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The following article is from The Great Soviet Encyclopedia (1979). It might be outdated or ideologically biased.



a Ukrainian folk singer who accompanies himself on the kobza (bandura), a type of plucked stringed instrument. The songs and dumy (epic-lyric songs) of the kobzari expressed the social aspirations of the toilers, primarily the peasantry, and glorified the heroes of the national struggle against foreign invaders. The art of the kobzar’ reached a high level in the 16th and 17th centuries. Famous kobzari of the 19th and 20th centuries included Andrei Shut (died 1873), Ostap Veresai (1803–90), Ivan Kriukovskii (1820–85), Fedor Kholodnyi (1832–1902), and Mikhail Kravchenko (1858–1917).

The Great Soviet Encyclopedia, 3rd Edition (1970-1979). © 2010 The Gale Group, Inc. All rights reserved.
References in periodicals archive ?
When I arrived back in Winnipeg, the executive director of the Shevchenko Foundation, which presented the Kobzars, informed me that the patron of the award sought to meet me.
had the good fortune of being nominated for the inaugural $25,000 Kobzar National Literary Award to be presented in a gala ceremony in Toronto.
Skrypuch draws inspiration from the kobzars, "the blind, wandering minstrels of Ukraine," who exchanged stories for sustenance and shelter.
Kobzar's Children: A Century of Untold Ukrainian Stories edited by Marsha Forchuk Skrypuch Fitzhenry and Whiteside, 2006 1-55041-997-8 (pb) $14.95 for Grades 9 and up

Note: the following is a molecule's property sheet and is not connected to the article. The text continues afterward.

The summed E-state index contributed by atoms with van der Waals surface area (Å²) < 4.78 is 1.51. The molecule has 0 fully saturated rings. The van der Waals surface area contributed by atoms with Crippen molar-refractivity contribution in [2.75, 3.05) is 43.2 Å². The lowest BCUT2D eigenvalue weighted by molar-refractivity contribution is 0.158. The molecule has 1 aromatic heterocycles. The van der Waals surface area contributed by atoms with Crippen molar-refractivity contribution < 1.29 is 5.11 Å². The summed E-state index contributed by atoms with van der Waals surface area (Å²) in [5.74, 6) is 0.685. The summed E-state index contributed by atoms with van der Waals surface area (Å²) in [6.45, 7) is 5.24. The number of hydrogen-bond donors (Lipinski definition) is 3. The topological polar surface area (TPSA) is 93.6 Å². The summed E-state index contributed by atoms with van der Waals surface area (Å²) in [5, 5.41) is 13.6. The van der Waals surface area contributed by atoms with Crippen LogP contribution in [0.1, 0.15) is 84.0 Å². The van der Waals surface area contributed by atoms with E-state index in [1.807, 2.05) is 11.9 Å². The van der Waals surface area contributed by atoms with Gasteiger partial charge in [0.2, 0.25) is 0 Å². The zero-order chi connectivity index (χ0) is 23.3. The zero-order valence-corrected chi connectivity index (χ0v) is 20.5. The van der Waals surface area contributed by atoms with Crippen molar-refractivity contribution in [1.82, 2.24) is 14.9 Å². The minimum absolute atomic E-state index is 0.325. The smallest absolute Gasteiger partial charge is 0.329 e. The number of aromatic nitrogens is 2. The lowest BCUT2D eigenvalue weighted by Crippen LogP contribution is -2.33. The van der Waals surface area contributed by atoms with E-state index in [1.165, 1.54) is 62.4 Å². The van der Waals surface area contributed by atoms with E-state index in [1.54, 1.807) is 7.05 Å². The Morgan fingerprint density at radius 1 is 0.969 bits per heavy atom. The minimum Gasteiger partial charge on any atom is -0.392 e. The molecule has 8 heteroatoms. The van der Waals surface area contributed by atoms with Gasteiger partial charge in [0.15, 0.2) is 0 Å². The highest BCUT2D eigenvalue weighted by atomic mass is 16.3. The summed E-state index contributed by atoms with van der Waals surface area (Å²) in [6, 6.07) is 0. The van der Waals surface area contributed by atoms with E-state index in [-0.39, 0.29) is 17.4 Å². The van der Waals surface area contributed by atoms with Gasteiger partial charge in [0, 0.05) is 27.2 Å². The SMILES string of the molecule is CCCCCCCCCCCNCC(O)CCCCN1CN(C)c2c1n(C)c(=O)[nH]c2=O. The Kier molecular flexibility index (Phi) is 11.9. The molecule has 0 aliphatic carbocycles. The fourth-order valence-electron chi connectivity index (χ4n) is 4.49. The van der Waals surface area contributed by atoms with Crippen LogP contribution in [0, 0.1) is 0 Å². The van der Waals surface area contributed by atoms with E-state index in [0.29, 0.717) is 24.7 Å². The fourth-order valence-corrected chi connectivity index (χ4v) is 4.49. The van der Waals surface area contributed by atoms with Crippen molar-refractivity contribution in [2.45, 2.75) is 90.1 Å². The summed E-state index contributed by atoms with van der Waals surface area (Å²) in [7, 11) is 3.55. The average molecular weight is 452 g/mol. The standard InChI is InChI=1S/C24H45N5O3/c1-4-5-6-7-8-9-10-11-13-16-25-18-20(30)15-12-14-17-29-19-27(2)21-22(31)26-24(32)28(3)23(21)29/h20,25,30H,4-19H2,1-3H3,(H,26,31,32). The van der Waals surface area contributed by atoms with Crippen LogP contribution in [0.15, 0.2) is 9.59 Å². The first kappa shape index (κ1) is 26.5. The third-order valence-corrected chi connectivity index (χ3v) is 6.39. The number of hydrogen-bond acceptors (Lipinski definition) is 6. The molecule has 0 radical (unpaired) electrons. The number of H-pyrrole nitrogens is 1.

Marsha Forchuk Skrypuch prefaces her new book Kobzar's Children: A Century of Untold Ukrainian Stories by explaining that as a teenager with Ukrainian grandparents, she could not find positive literary depictions of people of Ukrainian origins.
Paulette MacQuarrie's "Christmas Missed" story about a Canadian teen observing the 2004 elections in Ukraine chronicles her fictional character's political awakening--the sort one hopes teen readers will experience as they read Kobzar's Children.
By the seventeenth century, the instrument was firmly established as part of a tradition of male wandering bards, called kobzars. Kobzars roamed the countryside, travelling between villages, Cossack encampments and gentry manors.
The tradition of the wandering minstrel kobzars continued into the early twentieth century, although by the late nineteenth century it had begun to wane due to Russian persecution.
The strong national narrative of the bandura, related to the historical role of the kobzars, proved troublesome for Stalin in his efforts to control Ukraine under a Communist government.
It is now played in new contexts -- there have been no kobzars wandering Ukraine for many decades -- by women as well as men, and with a new repertoire.
It allowed women access both to the instrument and to accompanying discourses of nationhood (though not the same national discourses used by the kobzars).
(25.) At Emlenton is the Kobzars'ka Sich, a locally operated camp on the Allegheny River.